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Sudden loss of total-body hair due to faulty gene triggered by stress

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Advancement in genetic diagnostics by next-generation sequencing (NGS) for rare genetic conditions has brought about a revolution in detection of rare conditions and has helped in prevention of the same disorder in children.

A 30 year old professional, who we will call Karan, suddenly suffered severe hair loss – not just scalp balding but loss of complete body hair, including eyebrows, eye lashes, moustache, beard, pubic hair and also hair on the arm pits. In such cases, even hair transplant would not be helpful to restore hair growth. Additionally, he showed mild deformity of finger nails and hyper-pigmentation of knuckles and elbows. The doctors have him a diagnosis of ‘Alopecia Universalis’ that was likely triggered by environmental factors such as stress and immune system abnormalities.  

Only an individual with such a diagnosis can fully understand it’s impact on life. For a young man like Karan, the sudden loss of all body hair can be very embarrassing and distressing. For many Indian men, facial and body hair are signs of masculinity. Karan shared that he had, sadly, faced stigmatization not only at work but  also with friends and extended family regarding his condition. If there was one thing he was certain of, it was that he did not want his future children to go through the same distressing experiences he did.

Karan had three reasons to reach out to our Board Certified Genetic Counsellors at MapMyGenome:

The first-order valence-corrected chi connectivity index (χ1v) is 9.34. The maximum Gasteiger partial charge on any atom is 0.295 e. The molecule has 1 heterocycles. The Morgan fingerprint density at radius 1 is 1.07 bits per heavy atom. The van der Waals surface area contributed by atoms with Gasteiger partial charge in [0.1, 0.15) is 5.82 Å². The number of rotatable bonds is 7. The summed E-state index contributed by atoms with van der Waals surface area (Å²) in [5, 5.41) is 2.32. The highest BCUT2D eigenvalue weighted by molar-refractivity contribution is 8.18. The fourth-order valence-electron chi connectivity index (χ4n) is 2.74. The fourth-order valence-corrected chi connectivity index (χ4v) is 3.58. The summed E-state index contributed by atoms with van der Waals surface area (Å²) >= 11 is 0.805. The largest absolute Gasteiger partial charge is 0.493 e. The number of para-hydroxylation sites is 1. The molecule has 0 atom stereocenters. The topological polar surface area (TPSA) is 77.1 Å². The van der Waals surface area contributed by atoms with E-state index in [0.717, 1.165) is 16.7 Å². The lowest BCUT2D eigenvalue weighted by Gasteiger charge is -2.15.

1.  To learn if the hair loss was caused by faulty genes
  2. To know the chances of his hair would growing back over time, and
  3. To find out if he could pass on this condition to his children

Our genetic counseling expert, Dr. Risha Nahar Lulla, identified the right genetic testing plan to help answer Karan’s in clarifying questions. NGS-based genetic testing of multiple genes revealed a novel mutation (a non-working copy of a gene) in the GJB6 gene known to be associated with Clouston syndrome.

 

Clouston syndrome is characterized by total and complete hair loss, abnormal development of nails, and darkening of skin at joint areas. This genetic condition is inherited in a dominant fashion,  which meant each of Karan’s children had a 1 in 2 (50%) chance of inheriting his non-working copy of the GJB6 gene. Further, options for therapies with limited success in individuals with Clouston Syndrome were discussed with Karan; and he was given the difficult, yet accurate, information about the low likelihood of hair regrowth based on up-to-date scientific research. As eye-related complications are common in patients with this genetic condition, appropriate referrals were made for him to see an ophthalmologist routinely, along with a trichologist. Karan and his wife were counseled about the chance for their children and other relatives to be affected by the same condition. And finally, as Genetic Counselors are experts in medical genetics as well as psychological counseling, our Genetic Counseling guidance remained available to Karan as he made the adjustment to the medical, social and familial impact of his new diagnosis.
An important learning from Karan’s story is that while we may all have several faulty genes in us, some of them need a certain external trigger to get switched-on or switched-off. These external factors could be mental or physical stress, bacterial/viral infections, atmospheric conditions, dietary habits, lifestyle, and environmental pollutants or chemicals. These hold the potential to interact with vulnerable genes to trigger a response that could lead to the manifestation of illness as in Karan’s case- a sudden total hair loss which occurred during the time he had lost his job.

 

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